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It’s not uncommon in a marriage where one spouse is responsible for preparing the couple’s joint tax return and the other spouse signs off without reviewing it. After all, it’s their spouse and they’ve always done the taxes. They’re not going to do anything wrong, right?

Typically, when a married couple files a joint tax return, they are jointly and severally liable for the taxes and any interest or penalties that arise from that return, even if they later get divorced. This is true even if their divorce decree says one party is responsible for the debt and the other is not. Divorce decrees are entered by state judges, while taxes fall under federal law. Even if the divorce decree mandates that one spouse hold the other harmless from any tax debt that arose before the divorce, the IRS can still come after both spouses.

What do you do, then, if your spouse makes a major mistake, or even fraud, on a joint tax return and you had no idea? The IRS offers three types of relief: innocent spouse relief, separation of liability relief, and equitable relief.

Innocent spouse relief provides relief from additional tax owed on a joint tax return if your spouse/former spouse failed to report income, reported income improperly, or claimed improper deductions or credit and you did not know about the mistake. To qualify for innocent spouse relief, you must meet all three requirements:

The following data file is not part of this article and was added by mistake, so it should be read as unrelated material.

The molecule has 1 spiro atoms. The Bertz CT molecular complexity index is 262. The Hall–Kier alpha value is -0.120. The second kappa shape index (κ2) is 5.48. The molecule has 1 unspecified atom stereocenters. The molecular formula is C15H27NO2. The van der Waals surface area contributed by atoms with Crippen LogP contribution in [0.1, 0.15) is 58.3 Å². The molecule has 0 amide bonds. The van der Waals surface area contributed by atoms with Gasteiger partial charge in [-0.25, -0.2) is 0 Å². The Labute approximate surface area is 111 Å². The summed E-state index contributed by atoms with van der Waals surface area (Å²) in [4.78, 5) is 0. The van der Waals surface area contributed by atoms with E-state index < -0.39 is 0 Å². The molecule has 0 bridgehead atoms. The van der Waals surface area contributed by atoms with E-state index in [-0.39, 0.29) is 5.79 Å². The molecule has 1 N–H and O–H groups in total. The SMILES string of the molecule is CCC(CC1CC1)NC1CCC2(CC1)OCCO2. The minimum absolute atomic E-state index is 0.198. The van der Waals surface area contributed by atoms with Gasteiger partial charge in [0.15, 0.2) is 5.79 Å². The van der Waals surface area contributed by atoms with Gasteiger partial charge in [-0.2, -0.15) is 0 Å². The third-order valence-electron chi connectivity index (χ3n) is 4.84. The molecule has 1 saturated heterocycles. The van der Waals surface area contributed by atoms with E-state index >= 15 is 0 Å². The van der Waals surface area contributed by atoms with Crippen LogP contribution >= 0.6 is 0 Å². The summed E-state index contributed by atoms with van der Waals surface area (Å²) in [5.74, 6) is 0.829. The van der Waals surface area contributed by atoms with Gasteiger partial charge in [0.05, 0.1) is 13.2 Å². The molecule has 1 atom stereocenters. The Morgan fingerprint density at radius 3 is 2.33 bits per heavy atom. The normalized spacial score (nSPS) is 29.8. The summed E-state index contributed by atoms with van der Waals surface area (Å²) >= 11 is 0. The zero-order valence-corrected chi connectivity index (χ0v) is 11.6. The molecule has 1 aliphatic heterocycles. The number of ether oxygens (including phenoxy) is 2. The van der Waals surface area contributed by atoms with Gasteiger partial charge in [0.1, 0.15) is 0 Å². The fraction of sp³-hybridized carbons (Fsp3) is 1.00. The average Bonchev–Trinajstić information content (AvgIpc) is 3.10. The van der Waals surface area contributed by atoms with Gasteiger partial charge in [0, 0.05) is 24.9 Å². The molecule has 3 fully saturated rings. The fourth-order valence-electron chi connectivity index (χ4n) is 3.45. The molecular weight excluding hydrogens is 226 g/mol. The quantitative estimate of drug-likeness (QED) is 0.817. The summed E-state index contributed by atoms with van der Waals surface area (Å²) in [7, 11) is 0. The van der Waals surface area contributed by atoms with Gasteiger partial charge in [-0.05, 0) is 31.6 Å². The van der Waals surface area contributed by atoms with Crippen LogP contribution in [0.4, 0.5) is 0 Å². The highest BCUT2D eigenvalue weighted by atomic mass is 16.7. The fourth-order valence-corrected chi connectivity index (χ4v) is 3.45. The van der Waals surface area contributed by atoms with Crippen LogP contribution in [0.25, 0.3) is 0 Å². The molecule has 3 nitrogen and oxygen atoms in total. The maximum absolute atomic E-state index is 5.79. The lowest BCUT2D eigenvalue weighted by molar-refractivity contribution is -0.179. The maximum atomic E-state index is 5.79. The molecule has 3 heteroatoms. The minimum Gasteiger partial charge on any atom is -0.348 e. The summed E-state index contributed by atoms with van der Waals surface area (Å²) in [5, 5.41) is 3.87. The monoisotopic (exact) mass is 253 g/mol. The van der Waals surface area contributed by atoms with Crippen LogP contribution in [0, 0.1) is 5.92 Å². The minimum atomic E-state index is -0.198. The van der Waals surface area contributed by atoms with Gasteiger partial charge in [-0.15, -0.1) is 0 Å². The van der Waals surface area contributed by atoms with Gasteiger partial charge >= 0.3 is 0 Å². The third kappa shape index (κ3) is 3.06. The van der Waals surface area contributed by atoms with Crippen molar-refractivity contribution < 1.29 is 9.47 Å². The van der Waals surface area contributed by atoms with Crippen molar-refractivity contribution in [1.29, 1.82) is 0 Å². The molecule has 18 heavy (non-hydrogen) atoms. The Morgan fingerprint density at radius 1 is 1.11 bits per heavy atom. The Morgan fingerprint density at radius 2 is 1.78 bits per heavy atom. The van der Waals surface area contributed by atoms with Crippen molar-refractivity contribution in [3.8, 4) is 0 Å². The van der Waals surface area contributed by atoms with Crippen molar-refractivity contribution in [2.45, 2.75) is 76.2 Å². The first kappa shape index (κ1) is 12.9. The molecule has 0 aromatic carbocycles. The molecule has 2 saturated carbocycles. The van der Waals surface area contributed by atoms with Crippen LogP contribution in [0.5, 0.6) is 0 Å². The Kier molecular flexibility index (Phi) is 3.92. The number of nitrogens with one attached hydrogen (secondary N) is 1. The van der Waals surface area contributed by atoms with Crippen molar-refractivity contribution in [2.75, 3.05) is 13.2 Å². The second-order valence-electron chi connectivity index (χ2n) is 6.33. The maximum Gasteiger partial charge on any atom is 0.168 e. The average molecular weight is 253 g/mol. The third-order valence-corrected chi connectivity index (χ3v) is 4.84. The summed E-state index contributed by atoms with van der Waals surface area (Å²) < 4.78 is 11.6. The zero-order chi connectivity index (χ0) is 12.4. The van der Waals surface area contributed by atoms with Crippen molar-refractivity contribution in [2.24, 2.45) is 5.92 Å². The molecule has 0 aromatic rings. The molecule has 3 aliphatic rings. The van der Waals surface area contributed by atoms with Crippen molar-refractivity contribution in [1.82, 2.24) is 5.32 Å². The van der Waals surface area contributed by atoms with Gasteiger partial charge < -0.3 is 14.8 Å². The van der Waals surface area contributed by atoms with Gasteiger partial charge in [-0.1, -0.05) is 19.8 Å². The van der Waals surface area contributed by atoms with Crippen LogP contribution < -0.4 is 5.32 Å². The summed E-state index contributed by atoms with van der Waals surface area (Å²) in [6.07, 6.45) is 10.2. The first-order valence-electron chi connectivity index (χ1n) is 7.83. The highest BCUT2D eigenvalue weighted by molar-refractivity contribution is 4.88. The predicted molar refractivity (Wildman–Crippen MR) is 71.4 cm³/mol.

1. You and your spouse/former spouse filed a joint tax return that has an understatement of tax (deficiency) that is solely attributable to your spouse/former spouse’s error – for example, if you get a notice that you owe back taxes from a prior year because your spouse, unbeknownst to you, only reported $40,000.00 in income but actually made $60,000.00 that year, and that is the only reason for the deficiency;

2. You prove that, at the time you signed the joint tax return, you didn’t know and had no reason to know about the error;

3. Considering all the facts and circumstances, it would be unfair to hold you liable for the error.
Innocent spouse relief must be requested within two years of the date the IRS first tried to collect the deficiency.
What constitutes knowing or having “reason to know” about the error? You “knew or had reason to know” of the error if you had actual knowledge of it or if a reasonable person in a similar circumstance would have known about it. You can also be found to have known about it if you make a deliberate effort to avoid knowing about the error to avoid liability, or if the property resulting in the error was jointly owned by you and your spouse/former spouse.
In determining whether you had “reason to know” about an error, several factors are considered, including:

1. Your level of education;

2. Deceit or evasiveness on the part of your spouse/former spouse;

3. How much involvement you had in the activity leading to the tax liability;

4. How much involvement you had in the marital business or household finances;

5. Your business or financial expertise; and

6. Whether there have been “lavish or unusual expenditures” compared to the past.